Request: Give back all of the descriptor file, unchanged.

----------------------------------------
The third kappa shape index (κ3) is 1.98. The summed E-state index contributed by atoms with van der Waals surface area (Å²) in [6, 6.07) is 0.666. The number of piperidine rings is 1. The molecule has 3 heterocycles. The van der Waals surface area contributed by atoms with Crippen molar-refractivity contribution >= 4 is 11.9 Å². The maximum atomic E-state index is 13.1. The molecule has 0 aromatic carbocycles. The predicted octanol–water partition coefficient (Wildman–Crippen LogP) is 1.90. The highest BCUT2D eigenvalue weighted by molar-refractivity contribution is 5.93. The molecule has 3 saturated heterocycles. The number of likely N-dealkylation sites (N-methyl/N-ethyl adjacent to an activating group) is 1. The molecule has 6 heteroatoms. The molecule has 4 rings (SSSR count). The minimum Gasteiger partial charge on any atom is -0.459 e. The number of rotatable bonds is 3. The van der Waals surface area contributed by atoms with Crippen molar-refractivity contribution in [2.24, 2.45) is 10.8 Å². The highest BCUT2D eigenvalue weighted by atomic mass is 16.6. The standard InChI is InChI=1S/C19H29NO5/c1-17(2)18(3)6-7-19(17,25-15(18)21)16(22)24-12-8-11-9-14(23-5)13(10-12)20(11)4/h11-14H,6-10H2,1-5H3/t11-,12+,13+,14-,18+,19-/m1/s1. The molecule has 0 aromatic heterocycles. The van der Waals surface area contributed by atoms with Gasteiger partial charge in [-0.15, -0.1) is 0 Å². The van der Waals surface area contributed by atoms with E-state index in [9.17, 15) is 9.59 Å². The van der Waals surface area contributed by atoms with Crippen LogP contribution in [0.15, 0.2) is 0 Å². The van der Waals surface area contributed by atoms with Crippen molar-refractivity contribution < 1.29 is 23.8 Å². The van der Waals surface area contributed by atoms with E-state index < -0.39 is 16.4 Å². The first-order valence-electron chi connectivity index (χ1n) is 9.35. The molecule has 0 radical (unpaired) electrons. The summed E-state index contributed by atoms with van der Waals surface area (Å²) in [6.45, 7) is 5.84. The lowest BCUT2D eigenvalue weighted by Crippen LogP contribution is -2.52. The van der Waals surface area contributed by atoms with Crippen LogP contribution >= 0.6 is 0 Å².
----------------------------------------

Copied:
The third kappa shape index (κ3) is 1.98. The summed E-state index contributed by atoms with van der Waals surface area (Å²) in [6, 6.07) is 0.666. The number of piperidine rings is 1. The molecule has 3 heterocycles. The van der Waals surface area contributed by atoms with Crippen molar-refractivity contribution >= 4 is 11.9 Å². The maximum atomic E-state index is 13.1. The molecule has 0 aromatic carbocycles. The predicted octanol–water partition coefficient (Wildman–Crippen LogP) is 1.90. The highest BCUT2D eigenvalue weighted by molar-refractivity contribution is 5.93. The molecule has 3 saturated heterocycles. The number of likely N-dealkylation sites (N-methyl/N-ethyl adjacent to an activating group) is 1. The molecule has 6 heteroatoms. The molecule has 4 rings (SSSR count). The minimum Gasteiger partial charge on any atom is -0.459 e. The number of rotatable bonds is 3. The van der Waals surface area contributed by atoms with Crippen molar-refractivity contribution in [2.24, 2.45) is 10.8 Å². The highest BCUT2D eigenvalue weighted by atomic mass is 16.6. The standard InChI is InChI=1S/C19H29NO5/c1-17(2)18(3)6-7-19(17,25-15(18)21)16(22)24-12-8-11-9-14(23-5)13(10-12)20(11)4/h11-14H,6-10H2,1-5H3/t11-,12+,13+,14-,18+,19-/m1/s1. The molecule has 0 aromatic heterocycles. The van der Waals surface area contributed by atoms with Gasteiger partial charge in [-0.15, -0.1) is 0 Å². The van der Waals surface area contributed by atoms with E-state index in [9.17, 15) is 9.59 Å². The van der Waals surface area contributed by atoms with Crippen LogP contribution in [0.15, 0.2) is 0 Å². The van der Waals surface area contributed by atoms with Crippen molar-refractivity contribution < 1.29 is 23.8 Å². The van der Waals surface area contributed by atoms with E-state index < -0.39 is 16.4 Å². The first-order valence-electron chi connectivity index (χ1n) is 9.35. The molecule has 0 radical (unpaired) electrons. The summed E-state index contributed by atoms with van der Waals surface area (Å²) in [6.45, 7) is 5.84. The lowest BCUT2D eigenvalue weighted by Crippen LogP contribution is -2.52. The van der Waals surface area contributed by atoms with Crippen LogP contribution >= 0.6 is 0 Å².